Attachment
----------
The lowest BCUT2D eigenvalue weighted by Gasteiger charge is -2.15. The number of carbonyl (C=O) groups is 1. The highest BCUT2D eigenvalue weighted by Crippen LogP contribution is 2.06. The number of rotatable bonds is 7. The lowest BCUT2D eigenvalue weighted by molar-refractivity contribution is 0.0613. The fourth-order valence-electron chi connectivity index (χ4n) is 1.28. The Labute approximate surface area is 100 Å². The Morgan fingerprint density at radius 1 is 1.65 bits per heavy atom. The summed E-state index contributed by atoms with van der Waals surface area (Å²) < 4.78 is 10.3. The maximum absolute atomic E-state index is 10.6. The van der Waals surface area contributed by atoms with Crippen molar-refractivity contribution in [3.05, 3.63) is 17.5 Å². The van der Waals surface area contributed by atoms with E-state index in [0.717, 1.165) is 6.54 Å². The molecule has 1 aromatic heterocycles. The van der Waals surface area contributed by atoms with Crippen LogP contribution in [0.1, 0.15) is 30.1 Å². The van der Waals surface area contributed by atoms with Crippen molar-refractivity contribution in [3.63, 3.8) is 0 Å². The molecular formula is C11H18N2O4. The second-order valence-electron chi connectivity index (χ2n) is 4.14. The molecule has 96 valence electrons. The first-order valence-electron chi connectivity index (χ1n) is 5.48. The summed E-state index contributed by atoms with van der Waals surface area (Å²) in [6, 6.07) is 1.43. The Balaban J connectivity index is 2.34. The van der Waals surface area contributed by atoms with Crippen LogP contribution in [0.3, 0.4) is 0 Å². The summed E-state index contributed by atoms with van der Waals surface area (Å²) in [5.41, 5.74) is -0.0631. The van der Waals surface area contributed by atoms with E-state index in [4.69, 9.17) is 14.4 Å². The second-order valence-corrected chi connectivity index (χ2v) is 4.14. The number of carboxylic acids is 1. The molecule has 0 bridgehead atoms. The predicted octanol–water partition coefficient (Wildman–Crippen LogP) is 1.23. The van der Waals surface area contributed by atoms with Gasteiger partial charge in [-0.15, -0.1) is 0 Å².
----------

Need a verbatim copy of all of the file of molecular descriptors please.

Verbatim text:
The lowest BCUT2D eigenvalue weighted by Gasteiger charge is -2.15. The number of carbonyl (C=O) groups is 1. The highest BCUT2D eigenvalue weighted by Crippen LogP contribution is 2.06. The number of rotatable bonds is 7. The lowest BCUT2D eigenvalue weighted by molar-refractivity contribution is 0.0613. The fourth-order valence-electron chi connectivity index (χ4n) is 1.28. The Labute approximate surface area is 100 Å². The Morgan fingerprint density at radius 1 is 1.65 bits per heavy atom. The summed E-state index contributed by atoms with van der Waals surface area (Å²) < 4.78 is 10.3. The maximum absolute atomic E-state index is 10.6. The van der Waals surface area contributed by atoms with Crippen molar-refractivity contribution in [3.05, 3.63) is 17.5 Å². The van der Waals surface area contributed by atoms with E-state index in [0.717, 1.165) is 6.54 Å². The molecule has 1 aromatic heterocycles. The van der Waals surface area contributed by atoms with Crippen LogP contribution in [0.1, 0.15) is 30.1 Å². The van der Waals surface area contributed by atoms with Crippen molar-refractivity contribution in [3.63, 3.8) is 0 Å². The molecular formula is C11H18N2O4. The second-order valence-electron chi connectivity index (χ2n) is 4.14. The molecule has 96 valence electrons. The first-order valence-electron chi connectivity index (χ1n) is 5.48. The summed E-state index contributed by atoms with van der Waals surface area (Å²) in [6, 6.07) is 1.43. The Balaban J connectivity index is 2.34. The van der Waals surface area contributed by atoms with Crippen LogP contribution in [0.3, 0.4) is 0 Å². The summed E-state index contributed by atoms with van der Waals surface area (Å²) in [5.41, 5.74) is -0.0631. The van der Waals surface area contributed by atoms with E-state index in [4.69, 9.17) is 14.4 Å². The second-order valence-corrected chi connectivity index (χ2v) is 4.14. The number of carboxylic acids is 1. The molecule has 0 bridgehead atoms. The predicted octanol–water partition coefficient (Wildman–Crippen LogP) is 1.23. The van der Waals surface area contributed by atoms with Gasteiger partial charge in [-0.15, -0.1) is 0 Å².